For infrastructure options about serving data, see heavy-read storing patterns. Although the concepts for exporting data are similar to ad serving, bidders need to return the bid response within a predefined deadline. For this reason, some bidders might prefer to use stores than can handle sub-millisecond reads and writes, even if these stores require more operational overhead.

Bidders commonly use Redis with local slaves or regional Aerospike.

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  • Learn more about infrastructure options to export data from real-time aggregations or offline analytics. Except as otherwise noted, the content of this page is licensed under the Creative Commons Attribution 4. For details, see our Site Policies. Last updated June 13, Send feedback. This article is part of the following series: Building advertising platforms overview Infrastructure options for serving advertising workloads part 1 Infrastructure options for data pipelines in advertising part 2 Infrastructure options for ad servers part 3 Infrastructure options for RTB bidders part 4, this article See the overview for ad-tech terminology used throughout this series.

    Overview Apart from direct sales to advertisers, publishers also have the option to expose their inventory to programmatic buyers, who buy impressions through a real-time bidding RTB system.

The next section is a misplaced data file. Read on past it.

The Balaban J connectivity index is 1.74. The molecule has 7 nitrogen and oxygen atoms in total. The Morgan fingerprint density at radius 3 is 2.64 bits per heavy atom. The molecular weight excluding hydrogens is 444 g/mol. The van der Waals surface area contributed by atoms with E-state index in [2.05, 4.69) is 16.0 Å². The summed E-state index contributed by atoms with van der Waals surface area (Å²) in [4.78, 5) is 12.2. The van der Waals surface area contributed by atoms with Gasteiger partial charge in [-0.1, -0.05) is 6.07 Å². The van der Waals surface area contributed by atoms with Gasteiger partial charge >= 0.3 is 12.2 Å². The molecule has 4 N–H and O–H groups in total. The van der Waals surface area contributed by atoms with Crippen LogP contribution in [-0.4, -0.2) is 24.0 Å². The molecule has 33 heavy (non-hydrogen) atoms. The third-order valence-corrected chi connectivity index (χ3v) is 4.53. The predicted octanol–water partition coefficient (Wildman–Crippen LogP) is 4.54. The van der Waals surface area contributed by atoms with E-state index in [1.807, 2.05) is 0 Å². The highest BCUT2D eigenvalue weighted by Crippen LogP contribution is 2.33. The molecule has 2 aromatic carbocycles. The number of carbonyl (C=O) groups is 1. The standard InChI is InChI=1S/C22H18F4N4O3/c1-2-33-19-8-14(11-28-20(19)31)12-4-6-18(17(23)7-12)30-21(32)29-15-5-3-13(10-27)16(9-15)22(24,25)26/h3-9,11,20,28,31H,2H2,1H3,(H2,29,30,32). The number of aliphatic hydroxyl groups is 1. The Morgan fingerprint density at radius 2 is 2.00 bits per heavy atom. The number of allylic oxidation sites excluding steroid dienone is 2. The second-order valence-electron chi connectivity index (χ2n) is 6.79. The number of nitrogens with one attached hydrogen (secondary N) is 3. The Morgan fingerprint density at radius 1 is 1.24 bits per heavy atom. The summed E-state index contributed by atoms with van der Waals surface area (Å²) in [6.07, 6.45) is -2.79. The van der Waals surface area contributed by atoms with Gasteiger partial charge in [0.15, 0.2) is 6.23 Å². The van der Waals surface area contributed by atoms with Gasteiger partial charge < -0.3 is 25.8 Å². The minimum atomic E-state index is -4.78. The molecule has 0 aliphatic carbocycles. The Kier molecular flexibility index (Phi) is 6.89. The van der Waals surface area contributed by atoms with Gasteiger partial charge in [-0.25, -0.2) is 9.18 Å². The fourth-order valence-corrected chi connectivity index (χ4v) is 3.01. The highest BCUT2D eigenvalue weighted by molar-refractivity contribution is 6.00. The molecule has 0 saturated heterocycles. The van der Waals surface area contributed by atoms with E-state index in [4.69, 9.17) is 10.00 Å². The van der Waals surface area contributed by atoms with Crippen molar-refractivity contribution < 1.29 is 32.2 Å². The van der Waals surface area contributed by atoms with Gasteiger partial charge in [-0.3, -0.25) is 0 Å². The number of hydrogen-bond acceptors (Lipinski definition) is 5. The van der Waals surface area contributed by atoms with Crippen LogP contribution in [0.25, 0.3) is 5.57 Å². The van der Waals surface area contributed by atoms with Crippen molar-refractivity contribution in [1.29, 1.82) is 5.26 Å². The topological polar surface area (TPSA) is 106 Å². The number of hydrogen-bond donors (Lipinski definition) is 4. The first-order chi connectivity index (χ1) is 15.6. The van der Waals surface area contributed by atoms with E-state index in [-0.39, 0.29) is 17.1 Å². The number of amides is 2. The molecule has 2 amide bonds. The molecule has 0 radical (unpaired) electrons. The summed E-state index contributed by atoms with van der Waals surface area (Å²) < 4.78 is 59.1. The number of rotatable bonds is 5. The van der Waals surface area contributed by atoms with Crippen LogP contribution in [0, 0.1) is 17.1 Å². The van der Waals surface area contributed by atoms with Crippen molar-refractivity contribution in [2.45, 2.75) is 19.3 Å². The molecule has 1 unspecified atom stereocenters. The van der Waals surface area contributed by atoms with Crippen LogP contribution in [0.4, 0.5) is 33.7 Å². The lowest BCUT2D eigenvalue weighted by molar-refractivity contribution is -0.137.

Infrastructure options for RTB bidders (part 4)

    Notable difference between this architecture and the one depicted for the ad server described in part 3 include the following: Machine learning prediction happens offline. The predictions are copied into an in-memory store using locality-sensitive hashing to create keys based on unique feature combinations. See other options for quick machine learning serving in the ad serving article in part 3. Data to be read by the bidders is stored in an in-memory, clustered, NoSQL database for fast reads.

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    Platform considerations The platform considerations section in part 1 covers most of what you need.